CUED Publications database

Low-Voltage Continuous Electrospinning Patterning

Li, X and Li, Z and Wang, L and Ma, G and Meng, F and Pritchard, RH and Gill, EL and Liu, Y and Huang, YYS (2016) Low-Voltage Continuous Electrospinning Patterning. ACS Applied Materials & Interfaces, 8. pp. 32120-32131.

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Electrospinning is a versatile technique for the construction of microfibrous and nanofibrous structures with considerable potential in applications ranging from textile manufacturing to tissue engineering scaffolds. In the simplest form, electrospinning uses a high voltage of tens of thousands volts to draw out ultrafine polymer fibers over a large distance. However, the high voltage limits the flexible combination of material selection, deposition substrate, and control of patterns. Prior studies show that by performing electrospinning with a well-defined "near-field" condition, the operation voltage can be decreased to the kilovolt range, and further enable more precise patterning of fibril structures on a planar surface. In this work, by using solution dependent "initiators", we demonstrate a further lowering of voltage with an ultralow voltage continuous electrospinning patterning (LEP) technique, which reduces the applied voltage threshold to as low as 50 V, simultaneously permitting direct fiber patterning. The versatility of LEP is shown using a wide range of combination of polymer and solvent systems for thermoplastics and biopolymers. Novel functionalities are also incorporated when a low voltage mode is used in place of a high voltage mode, such as direct printing of living bacteria; the construction of suspended single fibers and membrane networks. The LEP technique reported here should open up new avenues in the patterning of bioelements and free-form nano- to microscale fibrous structures.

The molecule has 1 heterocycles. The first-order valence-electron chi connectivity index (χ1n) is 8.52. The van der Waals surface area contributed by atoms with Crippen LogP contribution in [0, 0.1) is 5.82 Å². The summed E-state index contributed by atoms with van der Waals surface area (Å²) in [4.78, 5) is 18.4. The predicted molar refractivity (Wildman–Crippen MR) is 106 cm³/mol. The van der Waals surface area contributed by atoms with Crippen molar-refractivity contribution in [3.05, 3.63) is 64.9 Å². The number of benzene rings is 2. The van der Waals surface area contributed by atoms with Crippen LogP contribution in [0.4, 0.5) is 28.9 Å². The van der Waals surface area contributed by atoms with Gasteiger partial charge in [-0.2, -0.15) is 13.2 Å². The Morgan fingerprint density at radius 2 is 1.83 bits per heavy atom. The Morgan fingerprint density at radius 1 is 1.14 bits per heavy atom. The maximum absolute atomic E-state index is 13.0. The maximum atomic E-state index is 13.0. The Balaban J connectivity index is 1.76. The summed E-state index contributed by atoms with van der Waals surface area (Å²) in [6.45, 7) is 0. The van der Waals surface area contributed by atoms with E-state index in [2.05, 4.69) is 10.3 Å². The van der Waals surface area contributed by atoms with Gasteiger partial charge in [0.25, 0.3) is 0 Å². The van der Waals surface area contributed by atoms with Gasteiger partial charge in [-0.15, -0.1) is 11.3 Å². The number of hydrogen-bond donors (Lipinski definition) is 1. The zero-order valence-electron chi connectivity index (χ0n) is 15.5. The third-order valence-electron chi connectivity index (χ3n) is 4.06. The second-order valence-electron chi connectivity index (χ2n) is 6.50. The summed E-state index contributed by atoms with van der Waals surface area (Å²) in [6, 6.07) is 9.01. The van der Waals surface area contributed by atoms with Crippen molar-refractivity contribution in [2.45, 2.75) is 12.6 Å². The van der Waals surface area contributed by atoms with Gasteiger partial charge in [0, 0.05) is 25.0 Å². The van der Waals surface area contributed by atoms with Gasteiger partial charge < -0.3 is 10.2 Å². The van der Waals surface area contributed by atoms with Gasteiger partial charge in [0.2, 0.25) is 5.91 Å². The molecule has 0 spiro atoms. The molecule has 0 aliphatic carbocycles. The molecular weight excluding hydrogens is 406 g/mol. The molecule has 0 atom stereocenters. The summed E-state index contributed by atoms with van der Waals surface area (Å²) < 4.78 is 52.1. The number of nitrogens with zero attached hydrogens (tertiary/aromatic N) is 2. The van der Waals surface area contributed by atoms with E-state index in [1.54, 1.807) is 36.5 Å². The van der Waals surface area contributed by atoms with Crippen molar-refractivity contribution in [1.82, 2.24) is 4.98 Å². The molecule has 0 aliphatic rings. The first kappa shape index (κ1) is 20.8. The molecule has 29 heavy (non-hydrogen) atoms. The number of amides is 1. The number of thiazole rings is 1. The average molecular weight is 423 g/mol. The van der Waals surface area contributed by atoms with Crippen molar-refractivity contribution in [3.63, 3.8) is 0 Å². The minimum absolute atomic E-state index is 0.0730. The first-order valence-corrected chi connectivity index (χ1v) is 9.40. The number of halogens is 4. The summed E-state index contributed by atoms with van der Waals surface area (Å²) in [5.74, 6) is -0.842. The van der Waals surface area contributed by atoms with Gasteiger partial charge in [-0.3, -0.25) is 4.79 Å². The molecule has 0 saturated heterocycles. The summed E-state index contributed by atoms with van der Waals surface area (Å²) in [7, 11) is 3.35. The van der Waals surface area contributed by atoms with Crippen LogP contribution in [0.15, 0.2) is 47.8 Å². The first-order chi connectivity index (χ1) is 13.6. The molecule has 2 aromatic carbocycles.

Item Type: Article
Uncontrolled Keywords: electrospinning direct writing bacteria patterning 3D architectures biomembrane biofabrication nanofibre
Divisions: Div C > Biomechanics
Depositing User: Cron Job
Date Deposited: 17 Jul 2017 19:29
Last Modified: 20 Jul 2018 20:20